By “the Holy Spirit” we refer to the divine presence at work in our souls—that is, in our minds and hearts. The Spirit gives us an undying yet ever changing sense of communion with that which we call “God,” who is ever beyond our understanding. The divine is “known” through love, not through conceptual knowledge (words). The Spirit is “the love of God poured into our hearts” (Romans 5), and the power enabling us to love one another—indeed, every creature—as a being in divine Being. To the lover of God, every being, everything that exists, is a manifestation of the ultimate mystery. To one moved by the Spirit, every creature is a revelation of the unseen God, a unique and unrepeatable presentation of He Who Is, YHWH.
In the Eucharistic celebration (the Mass), we pray in words, because our prayer is at once individual and communal, and as such is spoken or sung aloud. In solitude, or “when two or three are gathered in my Name,” then we grow silent, and allow the Spirit to pray in us, with us, through us, for us. Genuine prayer is always the work of the holy Spirit, not of a self-centered or self-contained human being. If we seek to pray without an awareness of the presence of the Spirit, we are talking at our image of God, rather than communing with God. The less one works, the more one trusts the divine Presence, the more genuine and fruitful the prayer, “Now I live, yet not I, but Christ lives in me” (Galatians 2). If one must use words in prayer, let the words be taught by the Spirit, not generated by one’s private imagination or ego. The words taught by the Spirit are understood by the Spirit, and may or may not be intelligible to the human being sharing in the prayer. Better still is to be still and quiet, resting yet attentive to the One who simply is utterly simple, here and now, beyond all words and concepts, beyond feelings and imaginings. In the prayer of quiet, one becomes quiet, like a lake without wind, waveless, a sea of glass before the divine source. In stillness one abides in divine stillness.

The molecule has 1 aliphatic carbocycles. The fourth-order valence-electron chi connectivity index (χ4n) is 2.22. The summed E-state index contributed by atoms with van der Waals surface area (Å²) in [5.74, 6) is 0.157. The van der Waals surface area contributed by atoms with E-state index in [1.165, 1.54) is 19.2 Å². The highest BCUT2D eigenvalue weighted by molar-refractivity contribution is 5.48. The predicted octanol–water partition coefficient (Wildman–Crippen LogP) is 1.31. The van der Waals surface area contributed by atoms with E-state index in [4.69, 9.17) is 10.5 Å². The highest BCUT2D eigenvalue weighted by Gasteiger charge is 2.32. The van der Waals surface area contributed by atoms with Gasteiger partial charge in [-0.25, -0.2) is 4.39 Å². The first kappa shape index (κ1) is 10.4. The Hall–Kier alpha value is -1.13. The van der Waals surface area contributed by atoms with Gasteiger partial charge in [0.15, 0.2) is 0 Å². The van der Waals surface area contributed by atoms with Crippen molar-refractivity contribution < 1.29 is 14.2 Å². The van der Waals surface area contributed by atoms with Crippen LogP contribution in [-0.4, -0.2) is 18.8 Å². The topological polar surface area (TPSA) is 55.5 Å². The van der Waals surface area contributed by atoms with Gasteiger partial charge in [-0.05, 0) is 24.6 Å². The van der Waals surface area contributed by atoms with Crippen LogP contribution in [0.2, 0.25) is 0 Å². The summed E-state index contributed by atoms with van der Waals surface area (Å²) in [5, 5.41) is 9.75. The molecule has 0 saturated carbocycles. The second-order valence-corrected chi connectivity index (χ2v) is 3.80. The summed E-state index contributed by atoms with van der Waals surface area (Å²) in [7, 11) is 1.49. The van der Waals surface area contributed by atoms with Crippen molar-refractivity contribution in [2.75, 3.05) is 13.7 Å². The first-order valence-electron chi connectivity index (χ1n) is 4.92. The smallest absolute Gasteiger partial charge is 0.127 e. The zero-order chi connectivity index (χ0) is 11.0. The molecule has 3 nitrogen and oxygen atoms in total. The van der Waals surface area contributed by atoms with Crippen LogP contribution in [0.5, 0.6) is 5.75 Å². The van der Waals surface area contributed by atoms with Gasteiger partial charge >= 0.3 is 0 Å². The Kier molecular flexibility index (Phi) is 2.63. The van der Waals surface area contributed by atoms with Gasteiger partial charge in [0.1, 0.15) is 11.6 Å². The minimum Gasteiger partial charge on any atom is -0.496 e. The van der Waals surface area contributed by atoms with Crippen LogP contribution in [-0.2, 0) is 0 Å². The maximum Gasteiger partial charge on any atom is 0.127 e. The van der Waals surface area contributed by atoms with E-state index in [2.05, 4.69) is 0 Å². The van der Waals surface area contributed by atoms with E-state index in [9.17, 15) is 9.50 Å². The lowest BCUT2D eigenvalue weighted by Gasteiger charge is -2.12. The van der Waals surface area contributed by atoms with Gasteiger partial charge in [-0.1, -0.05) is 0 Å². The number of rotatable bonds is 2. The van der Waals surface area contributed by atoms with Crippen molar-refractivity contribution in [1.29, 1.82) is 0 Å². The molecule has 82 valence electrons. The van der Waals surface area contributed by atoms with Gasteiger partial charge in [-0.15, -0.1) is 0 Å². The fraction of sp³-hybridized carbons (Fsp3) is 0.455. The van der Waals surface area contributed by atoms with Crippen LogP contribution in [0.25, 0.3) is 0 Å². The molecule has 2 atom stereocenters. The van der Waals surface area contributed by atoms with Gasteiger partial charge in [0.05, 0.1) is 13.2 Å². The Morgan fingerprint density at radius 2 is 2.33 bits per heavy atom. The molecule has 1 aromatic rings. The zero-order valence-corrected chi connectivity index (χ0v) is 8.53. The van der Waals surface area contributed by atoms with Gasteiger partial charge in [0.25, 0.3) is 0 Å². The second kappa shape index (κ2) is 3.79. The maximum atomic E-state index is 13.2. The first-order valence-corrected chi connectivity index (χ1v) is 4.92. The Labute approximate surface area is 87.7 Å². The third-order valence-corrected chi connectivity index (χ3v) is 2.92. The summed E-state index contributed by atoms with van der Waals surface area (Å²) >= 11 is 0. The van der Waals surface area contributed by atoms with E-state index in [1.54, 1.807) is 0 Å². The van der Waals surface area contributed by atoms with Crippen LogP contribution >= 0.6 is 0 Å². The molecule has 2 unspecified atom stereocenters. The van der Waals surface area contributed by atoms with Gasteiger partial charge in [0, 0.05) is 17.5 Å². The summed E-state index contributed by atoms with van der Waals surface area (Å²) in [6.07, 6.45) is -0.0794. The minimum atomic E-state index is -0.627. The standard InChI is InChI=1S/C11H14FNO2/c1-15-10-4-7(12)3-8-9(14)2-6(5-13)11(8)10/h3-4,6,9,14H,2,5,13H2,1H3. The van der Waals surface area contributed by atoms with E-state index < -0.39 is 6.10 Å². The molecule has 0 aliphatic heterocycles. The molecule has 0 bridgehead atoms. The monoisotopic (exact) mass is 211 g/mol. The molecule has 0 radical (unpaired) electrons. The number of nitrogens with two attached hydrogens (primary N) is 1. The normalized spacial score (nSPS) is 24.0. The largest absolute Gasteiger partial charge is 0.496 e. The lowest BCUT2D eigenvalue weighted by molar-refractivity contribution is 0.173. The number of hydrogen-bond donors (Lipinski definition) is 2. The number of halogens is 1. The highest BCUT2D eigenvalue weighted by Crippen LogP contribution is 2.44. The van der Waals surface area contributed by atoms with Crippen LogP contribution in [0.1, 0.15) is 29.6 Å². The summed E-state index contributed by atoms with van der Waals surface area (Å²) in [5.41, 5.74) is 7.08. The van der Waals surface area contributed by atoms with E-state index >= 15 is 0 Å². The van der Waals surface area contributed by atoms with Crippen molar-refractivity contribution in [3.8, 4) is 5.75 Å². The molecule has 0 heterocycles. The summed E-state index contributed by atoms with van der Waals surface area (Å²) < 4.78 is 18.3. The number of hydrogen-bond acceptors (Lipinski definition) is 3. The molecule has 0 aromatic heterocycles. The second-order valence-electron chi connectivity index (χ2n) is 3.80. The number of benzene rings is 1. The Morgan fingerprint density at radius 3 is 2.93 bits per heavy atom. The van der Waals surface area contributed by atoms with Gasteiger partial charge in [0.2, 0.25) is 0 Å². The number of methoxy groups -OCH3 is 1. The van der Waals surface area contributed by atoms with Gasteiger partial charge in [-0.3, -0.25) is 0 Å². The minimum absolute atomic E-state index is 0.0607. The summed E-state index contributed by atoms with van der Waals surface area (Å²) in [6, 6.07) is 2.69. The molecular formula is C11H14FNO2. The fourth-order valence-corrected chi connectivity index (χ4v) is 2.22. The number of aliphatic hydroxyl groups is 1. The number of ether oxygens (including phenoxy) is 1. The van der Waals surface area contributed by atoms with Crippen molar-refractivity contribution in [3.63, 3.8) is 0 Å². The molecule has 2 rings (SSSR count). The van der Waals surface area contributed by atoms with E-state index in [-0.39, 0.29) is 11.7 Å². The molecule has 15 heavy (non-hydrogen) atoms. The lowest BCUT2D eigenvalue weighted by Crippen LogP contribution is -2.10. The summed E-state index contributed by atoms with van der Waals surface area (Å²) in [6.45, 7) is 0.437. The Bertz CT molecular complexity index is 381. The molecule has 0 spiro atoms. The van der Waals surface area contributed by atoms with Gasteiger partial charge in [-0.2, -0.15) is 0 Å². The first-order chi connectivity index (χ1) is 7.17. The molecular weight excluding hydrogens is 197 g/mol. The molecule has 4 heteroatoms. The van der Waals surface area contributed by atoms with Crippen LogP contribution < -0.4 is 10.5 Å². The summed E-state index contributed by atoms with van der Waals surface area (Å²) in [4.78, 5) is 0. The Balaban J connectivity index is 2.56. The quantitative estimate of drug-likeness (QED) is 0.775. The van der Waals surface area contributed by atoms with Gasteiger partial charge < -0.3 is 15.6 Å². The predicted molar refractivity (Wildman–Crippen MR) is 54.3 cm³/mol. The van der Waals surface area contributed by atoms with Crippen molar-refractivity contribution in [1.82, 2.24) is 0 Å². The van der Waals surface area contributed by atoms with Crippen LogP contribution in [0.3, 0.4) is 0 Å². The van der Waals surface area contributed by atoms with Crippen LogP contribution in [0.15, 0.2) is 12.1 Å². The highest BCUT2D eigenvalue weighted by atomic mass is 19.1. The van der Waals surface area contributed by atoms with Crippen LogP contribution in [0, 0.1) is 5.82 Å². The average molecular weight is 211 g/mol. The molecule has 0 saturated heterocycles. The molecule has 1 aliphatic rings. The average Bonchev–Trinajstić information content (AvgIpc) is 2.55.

Beginning shortly after Pentecost this year, we shall offer sessions on prayer. When and where to offer these practical sessions remains open, but St. Mary’s, Raynesford, seems to be a very good setting for prayer of quiet. Perhaps another weekly session could be offered at St. Mark’s on a week-night, concurrently or at a later time. Thought will be given to times and locations, and suggestions are welcomed, but all wishes may not be met.
Sitting in silence: “When I sent you out, with nothing, did you lack anything?”